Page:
The Hill and the Hall Week in Review
Each Friday, Paul McMorrow will take you inside the smoke-filled rooms and darkly-lit corridors of government to bring you the hottest and juiciest political tidbits. This Week: Therese Murray slips into a power vacuum, the Mashpee won’t give up the ghost, canoodling at City Council, and sartorial help for Mike Ross.
We may be watching the balance of power tip on Beacon Hill. While Gov. Deval Patrick and House Speaker Sal DiMasi go back and forth about casinos and taxes—and whether or not they’re going back and forth at all—Senate President Therese Murray is showing herself to be both smart enough to recognize the power vacuum brought on by the bickering, and strong enough to fill that vacuum with substantive policy proposals.
The death of the governor’s casino bill should shine a spotlight on Murray’s health care reform-reform bill. That’s for the best since it does what magical slots leprechauns doesn’t, that is address the real reason cities and towns are going broke. Murray should also get serious credit for leading the effort to implement the now one-year-old Transportation Finance Commission report, especially by harpooning politically thorny MBTA health care benefits and police details.
These are weighty and decidedly un-flashy issues, but it’s going to take heavy lifting on boring issues to raise the state out of the hellward fiscal death-spiral it’s currently locked in. Interesting that it’s Murray, who just celebrated a year on the job, and not her two counterparts, who is leading the way.
A side note: This is the second time in recent months Murray has refused to leak a major policy proposal to the press before formally unveiling it. At least one major paper (blind item!) responded to this tactic by boycotting her Worcester health care presser. It was good to see everybody on board – and on a level playing field – this time around.
Well, which is it? On the same day that Patrick spiced up his “Together We Can” attitude by telling the New York Times that DiMasi’s leadership style is “part of what we ran against, and it needs to be called out,” the governor told the State House News Service, “There’s a bigger record, a vastly bigger record than the difference over casinos, and the sooner that the people and the media appreciate that, the better off we will all be.” Huh?
Idle, totally unfounded speculation: What are the chances that John Hynes’s massive, $3 billion Seaport Square development, combined with the possibly-successful mixed-use redevelopment of Fort Point, will wind up killing the Silver Line?
For anyone who has anywhere to be, at any time, the branch is a disaster. Can you imagine how slow those shiny buses masquerading as subway cars will run when there are actual people living in the neighborhood who’ll need to get around on the things?
And more to the point, can you really imagine all those international CEOs Hynes wants to bring to the neighborhood actually riding it when the T could just slap down light rail tracks and make the whole thing run three times as efficiently?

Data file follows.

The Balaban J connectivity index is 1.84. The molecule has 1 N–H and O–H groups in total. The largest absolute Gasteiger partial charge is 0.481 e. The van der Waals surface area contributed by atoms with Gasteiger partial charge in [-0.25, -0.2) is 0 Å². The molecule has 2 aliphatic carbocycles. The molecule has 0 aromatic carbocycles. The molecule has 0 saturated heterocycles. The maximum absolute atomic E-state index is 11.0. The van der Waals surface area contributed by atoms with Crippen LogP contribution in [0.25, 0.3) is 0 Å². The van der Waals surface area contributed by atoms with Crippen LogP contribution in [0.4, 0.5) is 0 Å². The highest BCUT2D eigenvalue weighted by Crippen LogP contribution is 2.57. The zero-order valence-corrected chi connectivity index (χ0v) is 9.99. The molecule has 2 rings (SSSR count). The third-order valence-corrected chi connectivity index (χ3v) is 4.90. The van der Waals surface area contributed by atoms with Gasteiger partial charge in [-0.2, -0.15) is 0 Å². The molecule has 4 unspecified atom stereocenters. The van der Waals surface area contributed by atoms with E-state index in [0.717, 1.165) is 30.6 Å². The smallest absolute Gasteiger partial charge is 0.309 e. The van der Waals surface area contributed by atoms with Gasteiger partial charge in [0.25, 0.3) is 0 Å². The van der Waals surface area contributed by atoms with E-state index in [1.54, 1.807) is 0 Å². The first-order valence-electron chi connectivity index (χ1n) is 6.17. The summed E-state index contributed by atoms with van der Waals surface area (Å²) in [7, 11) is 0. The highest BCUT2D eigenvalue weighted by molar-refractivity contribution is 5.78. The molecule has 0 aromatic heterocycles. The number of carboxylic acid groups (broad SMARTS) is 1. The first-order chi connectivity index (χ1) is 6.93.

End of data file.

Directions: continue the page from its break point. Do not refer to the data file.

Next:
The casino game may have limped to a bloody stalemate on Beacon Hill, but, unfortunately, that doesn’t mean we can rid ourselves of these awesome slots-r-iffic good times. They’re just shifting south, where the Mashpee Wampanoag are making the long slog towards taking their land into trust.
The feds held a couple hearings on the Mashpee’s Middleboro land grab this week. They were notable for a few reasons.
The Cape Cod Times noted that the first phase of the not-yet in existence Middleboro casino would include a “600,000-square-foot casino building on two levels, with 4,000 slot machines and 200 table games, restaurants, retail shops, and an event center.” Which is hilarious (or, alternately, terrifying), because neither slots nor table games are legal in Massachusetts yet. Nor, in the aftermath of last week’s vote, do they look to be legal any time soon.
Are the Mashpee just pushing ahead and blowing all their investors’ money for whatev’s sake, or do they know something none of the rest of us do?
Second, reservation shopping will absolutely be a prime factor in whether or not the tribe gets to do anything with that pricey piece of land they’re sitting on. Consider the comments the Massachuseuk lobbed at the Mashpee this week: “There were several groups of native people that were in Middleboro, but none of them were Mashpee. It is disturbing that the Mashpee would come to the Massachuseuk territory and try to establish this as their homeland, which it is not, it has never been and, if we have something to say, it never will be.”
This one will be fun.
One other casinorama loose end to tie up: It looks like the Patrick administration handled something right during this month’s gambling debacle. The Globe recently dropped a quiet bombshell when it reported that in the run-up to last week’s vote, the Mashpee tried to cut a deal that would’ve given them a federally-recognized casino in Middleboro in exchange for 20 percent of the casino’s slot machine revenue. That deal is the same kind of stinker that Connecticut has been laboring under for decades, and the administration’s decision to say no to it shows the kind of clear, rational thinking they’ve rarely displayed during this whole saga. So, cheers!
Most people wouldn’t normally associate the City Council chamber’s glaring fluorescent lights with mood lighting. But that didn’t stop one mystery couple from whispering to each other, giggling, and canoodling through the entirety of this week’s council meeting. Flabbergasted pols’ reactions ranged from “Who are they?” to, “What are they doing?”
Backhanded comment of the week: Charles Yancey, in the most gracious terms possible, rising to “Thank the administration for providing us with the information that’s required by law.”